- When the master of the house returned, his servant would remove his sandals and wash his feet. John says, the Messiah is so much greater than he is, that he is not even worthy to be the Messiah’s lowest, most menial servant.
- This idea that Jesus Christ will baptize with the Holy Spirit and fire while John baptized with water is found in all four gospels (Matthew 3:11-12; Mark 1:8; Luke 3:16; John 1:26-27).
- Both Testaments use water as a symbol of cleansing. Washing with water symbolizes washing away of the guilt of sins and accepting a new way of living.
- Unlike ritual washing, baptism happens only once.
- Until John the Baptist, baptism was a self-administered rite done only by proselytes (those converting to Judaism). John starts something new.
- Baptism is a ritual that symbolizes your commitment to follow the teaching of the one in who’s name you are baptized.
- John the Baptist’s message is summarized as: “Repent, for the kingdom of heaven is at hand.”
Kingdom of Heaven
- The “kingdom of heaven/kingdom of God” refers to the rule of God over all the earth.
- In one sense, God is ruling over all the earth in that it all exists at His pleasure. We have rain because He blesses us with rain. We have peace and prosperity because He blesses us with it. He is the king of glory and He reigns now.
- In another sense, because the world does not recognize God’s reign, we are still waiting for the day when every knee bows before Him and recognizes Him as Lord.
- The kingdom of heaven is the time when all sin and rebellion are gone and all God’s people are blessed living under His righteous rule (Zec 14:9; Isaiah 53:7-10).
- The Messiah is the anointed king of Israel, a son of David and a son of Abraham, who will establish the kingdom of God (Isaiah 9:6-7; Jeremiah 23:5-6; Daniel 7:13).
- Like a tree cut off at the base, the throne of David has been toppled, but from that stump, a branch will emerge, a new king who will reign wisely and establish peace and righteousness in the land.
- God will establish His rule through a man, the Christ, the Messiah, the anointed son of David.
- John the Baptist’s message is “the kingdom of heaven is at hand,” because the king himself, the Messiah has come.
Water and Fire
11“As for me, I baptize you with water for repentance, but He who is coming after me is mightier than I, and I am not fit to remove His sandals; He will baptize you with the Holy Spirit and fire. 12“His winnowing fork is in His hand, and He will thoroughly clear His threshing floor; and He will gather His wheat into the barn, but He will burn up the chaff with unquenchable fire.” – Matthew 3:11-12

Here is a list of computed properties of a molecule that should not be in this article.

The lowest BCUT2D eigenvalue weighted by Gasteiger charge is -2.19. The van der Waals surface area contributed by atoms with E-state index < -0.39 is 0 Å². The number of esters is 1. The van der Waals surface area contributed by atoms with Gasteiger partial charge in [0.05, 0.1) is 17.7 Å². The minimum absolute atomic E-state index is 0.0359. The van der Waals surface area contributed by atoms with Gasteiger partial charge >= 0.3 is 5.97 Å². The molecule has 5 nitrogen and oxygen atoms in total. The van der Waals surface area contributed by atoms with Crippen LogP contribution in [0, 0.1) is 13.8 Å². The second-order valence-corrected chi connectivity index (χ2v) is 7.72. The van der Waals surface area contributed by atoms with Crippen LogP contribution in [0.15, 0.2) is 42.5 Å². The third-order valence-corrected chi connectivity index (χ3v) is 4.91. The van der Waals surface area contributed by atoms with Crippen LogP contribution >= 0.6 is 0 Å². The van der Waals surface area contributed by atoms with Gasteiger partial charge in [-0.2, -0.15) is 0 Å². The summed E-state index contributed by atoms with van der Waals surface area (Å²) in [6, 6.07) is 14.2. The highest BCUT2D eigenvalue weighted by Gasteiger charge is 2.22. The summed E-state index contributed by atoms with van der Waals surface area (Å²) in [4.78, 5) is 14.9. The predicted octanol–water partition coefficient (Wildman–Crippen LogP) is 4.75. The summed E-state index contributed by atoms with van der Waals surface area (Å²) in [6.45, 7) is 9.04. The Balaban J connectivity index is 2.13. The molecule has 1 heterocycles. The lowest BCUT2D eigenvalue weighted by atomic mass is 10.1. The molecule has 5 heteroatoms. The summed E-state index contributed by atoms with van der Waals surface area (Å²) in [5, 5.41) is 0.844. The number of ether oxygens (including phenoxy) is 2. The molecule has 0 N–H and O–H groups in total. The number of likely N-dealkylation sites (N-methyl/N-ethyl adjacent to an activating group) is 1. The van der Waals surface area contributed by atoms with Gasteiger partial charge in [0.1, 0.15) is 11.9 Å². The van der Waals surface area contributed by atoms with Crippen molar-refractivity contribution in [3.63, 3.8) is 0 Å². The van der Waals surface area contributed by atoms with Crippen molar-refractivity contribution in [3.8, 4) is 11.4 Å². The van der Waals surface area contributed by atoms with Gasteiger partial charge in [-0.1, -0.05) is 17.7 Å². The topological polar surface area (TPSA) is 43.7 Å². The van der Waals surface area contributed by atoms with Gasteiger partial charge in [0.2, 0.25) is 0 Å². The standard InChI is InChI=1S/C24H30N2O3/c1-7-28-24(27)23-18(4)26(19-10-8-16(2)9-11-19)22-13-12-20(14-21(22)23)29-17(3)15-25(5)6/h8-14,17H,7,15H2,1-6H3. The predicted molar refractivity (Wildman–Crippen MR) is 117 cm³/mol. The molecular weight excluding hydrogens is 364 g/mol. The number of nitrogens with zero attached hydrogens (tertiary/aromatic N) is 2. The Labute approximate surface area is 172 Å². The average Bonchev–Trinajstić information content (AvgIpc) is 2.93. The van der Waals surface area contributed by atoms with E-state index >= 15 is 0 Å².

- 3:12 explains the fire metaphor: the fire is the fire of judgment and destruction.
- Winnowing is this process of separating the wheat (the part you want to eat) from the chaff (the part you don’t).
- John pictures mankind as divided into 2 parts: those who accept the Messiah (the wheat) and those who reject the Messiah (the chaff). The Messiah will separate those two groups like wheat and chaff.
- Jesus baptizes those who accept him with the holy spirit. Jesus “baptizes” those who reject him with fire of judgment, like the fire that burns the chaff.
- If you want to avoid the fire of judgment and find a place in the kingdom of heaven, what must you do? Repent.
- Repent means more than to be sorry or to change your mind. Repent means to turn around and return to God.
- The arrival of the king forces the choice. The time to decide is now.
- John emphasizes this point with his words to the Pharisees and Sadducees (3:8-9): Don’t think that being a physical descendant of Abraham is enough to save you.
- If you are in fact repentant, your lives will show evidence of that repentance. But their lives show that they are complacent and confident in the fact that they were born Jewish.
- John the Baptist was an important and popular figure. He was widely accepted as a prophet.
- His message had 2 parts, Repent (turn back to God), for the kingdom of heaven is at hand. The King has arrived. Now is the time to make your choice.
- The day of judgment is coming when the king will separate his people from those who are not his people.
- The way to be among his people is to repent. Being Jewish is not enough. The king is coming and it is time to turn back to God and follow his Messiah.